Amidst the roar of backhoes digging and dump trucks pouring out tons of fill, the sun is bright, and the air is cold. It is a Saturday morning, but the masons are busy laying block, the steel workers are welding, and the carpenters are aligning their lasers to layout the next stretch of framing. They all are contributors in the race to complete Hartford’s new minor league baseball park for the Hartford Yard Goats. And there in the middle of all this activity, only a few feet from what will soon be home plate, a group of high school students stand in awe.
Each year, the ACE Hartford Chapter arranges a construction site tour as part of its program to expose high school students to firsthand experiences with the construction industry. Despite the pressures of an aggressive schedule, Jason Rudnick, President of Centerplan Development, generously agreed to not only hold the tour of Dunkin’ Donuts Park, but to lead the students through the project himself. ACE Mentors Dante Balassone, Ersa Llakmani, and Dan Thornton of JCJ Architecture and Lewis Pia of RZ Design Associates completed the guide team and provided commentary regarding the various architectural and engineered systems.
Regardless of discipline, there are few experiences as insightful to a construction professional as a visit to an active project site. Understanding how a building truly comes together is essential to good design, engineering, and management. And so the students were immersed into a sea of real world examples; the tour highlighted complex connections in the structural steel, the correct way to frame a metal stud wall, and the differences between precast and poured in place concrete. The students were also able to examine the electrical and HVAC systems before they were enclosed and to puzzle out the workings of a bathroom’s plumbing before the fixtures had been installed. But there was a lot to learn beyond the visible construction.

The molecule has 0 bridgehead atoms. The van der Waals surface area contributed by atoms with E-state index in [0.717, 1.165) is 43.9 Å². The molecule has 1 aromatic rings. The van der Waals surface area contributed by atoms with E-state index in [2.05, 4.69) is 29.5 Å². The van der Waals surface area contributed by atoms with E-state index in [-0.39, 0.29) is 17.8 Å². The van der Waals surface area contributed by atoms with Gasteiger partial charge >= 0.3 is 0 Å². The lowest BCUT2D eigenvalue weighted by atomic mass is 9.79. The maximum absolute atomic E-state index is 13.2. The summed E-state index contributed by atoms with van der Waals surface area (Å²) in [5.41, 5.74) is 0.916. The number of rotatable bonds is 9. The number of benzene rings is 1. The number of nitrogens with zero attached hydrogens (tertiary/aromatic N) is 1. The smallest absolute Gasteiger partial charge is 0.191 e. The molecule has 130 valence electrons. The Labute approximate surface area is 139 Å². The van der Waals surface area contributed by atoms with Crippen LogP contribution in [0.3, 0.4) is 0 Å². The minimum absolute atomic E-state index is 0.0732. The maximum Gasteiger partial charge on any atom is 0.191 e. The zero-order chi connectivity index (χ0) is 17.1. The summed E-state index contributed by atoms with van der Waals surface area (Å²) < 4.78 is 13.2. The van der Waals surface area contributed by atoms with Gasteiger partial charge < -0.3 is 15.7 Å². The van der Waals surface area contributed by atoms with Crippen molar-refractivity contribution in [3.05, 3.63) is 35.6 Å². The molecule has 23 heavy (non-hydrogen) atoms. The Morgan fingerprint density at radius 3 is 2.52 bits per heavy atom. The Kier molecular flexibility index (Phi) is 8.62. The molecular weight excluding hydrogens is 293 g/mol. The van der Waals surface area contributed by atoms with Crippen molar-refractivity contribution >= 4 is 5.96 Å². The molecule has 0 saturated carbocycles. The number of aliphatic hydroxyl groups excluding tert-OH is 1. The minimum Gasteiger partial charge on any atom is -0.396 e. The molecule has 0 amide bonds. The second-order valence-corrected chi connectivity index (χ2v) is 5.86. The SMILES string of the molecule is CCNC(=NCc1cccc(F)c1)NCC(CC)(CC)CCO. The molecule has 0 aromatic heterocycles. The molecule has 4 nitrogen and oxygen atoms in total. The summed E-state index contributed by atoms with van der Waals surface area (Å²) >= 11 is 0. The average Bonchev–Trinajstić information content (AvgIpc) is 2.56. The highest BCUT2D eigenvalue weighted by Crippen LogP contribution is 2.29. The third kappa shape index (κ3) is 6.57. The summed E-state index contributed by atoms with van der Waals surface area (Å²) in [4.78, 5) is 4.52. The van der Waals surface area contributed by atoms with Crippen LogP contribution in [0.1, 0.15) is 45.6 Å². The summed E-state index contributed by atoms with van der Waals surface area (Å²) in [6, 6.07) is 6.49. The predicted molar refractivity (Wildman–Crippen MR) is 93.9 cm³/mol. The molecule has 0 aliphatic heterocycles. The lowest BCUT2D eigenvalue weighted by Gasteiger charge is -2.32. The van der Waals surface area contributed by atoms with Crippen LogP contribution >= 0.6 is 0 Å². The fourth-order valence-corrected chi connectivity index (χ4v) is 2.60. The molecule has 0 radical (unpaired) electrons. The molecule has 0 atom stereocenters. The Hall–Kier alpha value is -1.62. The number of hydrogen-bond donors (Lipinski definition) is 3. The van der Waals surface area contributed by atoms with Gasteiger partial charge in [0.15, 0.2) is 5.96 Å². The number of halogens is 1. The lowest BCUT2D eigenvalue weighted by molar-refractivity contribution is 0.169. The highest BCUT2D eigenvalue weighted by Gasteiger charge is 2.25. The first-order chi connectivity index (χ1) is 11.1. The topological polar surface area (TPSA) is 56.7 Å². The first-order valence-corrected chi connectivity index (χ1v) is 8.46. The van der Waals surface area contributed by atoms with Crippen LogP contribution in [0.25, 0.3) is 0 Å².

Throughout the tour, the team discussed the many jobsite responsibilities of the construction manager. Surrounded by activity, the students could easily understand the importance of a well-orchestrated site layout. Logistical concerns including material delivery and storage, crane placement, restrooms for workers, and conferencing space for onsite communication all need their place. The mentors stressed the importance of communication among all members of the team throughout the process and explained how the construction team must coordinate with the design and ownership teams to respond to any changes in scope or unique field conditions as the project progresses. The construction manager’s role in maintaining safety was also highlighted in the tour; in addition to the PPE that we all wore, the students were shown the harnesses and temporary railing used to protect against falls, temporary fire protection measures, and the how egress routes are maintained in an ever changing environment. The group also discussed the added measures required for working in the cold of winter, such as identifying which activities are temperature sensitive, providing temporary heat and insulation, and limiting worker exposure in severe weather. Having walked the entire facility, and starting to feel the February chill, the group headed back to the trailer.
After a few closing comments, the students watched a time-elapse video showing the construction to date. The group was surprised by how much effort went into the site work and the preparations for construction. As with many projects, extensive excavation, ground preparations, and utility work have little visual impact, but once this scope is complete, the building seems to rocket upward. The students marveled at how quickly the steel structure and enclosure came into place once the foundations were ready. As one student noted, it’s really easy to overlook how much effort goes into a building when it is done… there is so much you can’t see. Hopefully the tour gave these students some small appreciation of the excitement of the construction industry and the incredible amount of talent, coordination, and effort that goes into each project. And with the Yard Goats Home Opener scheduled for May 31st, maybe one will remember what they saw on a cold February morning, and add extra cheer to the roar of the crowd this season.
Daniel Thornton, RA, CDT, LEED AP
The ACE Mentor Program is a nationally active, industry funded, student driven after-school program in which construction professionals volunteer to mentor and inspire high school students interested in the construction industry. The program is free to students. For more information, please visit www.ACEmentor.org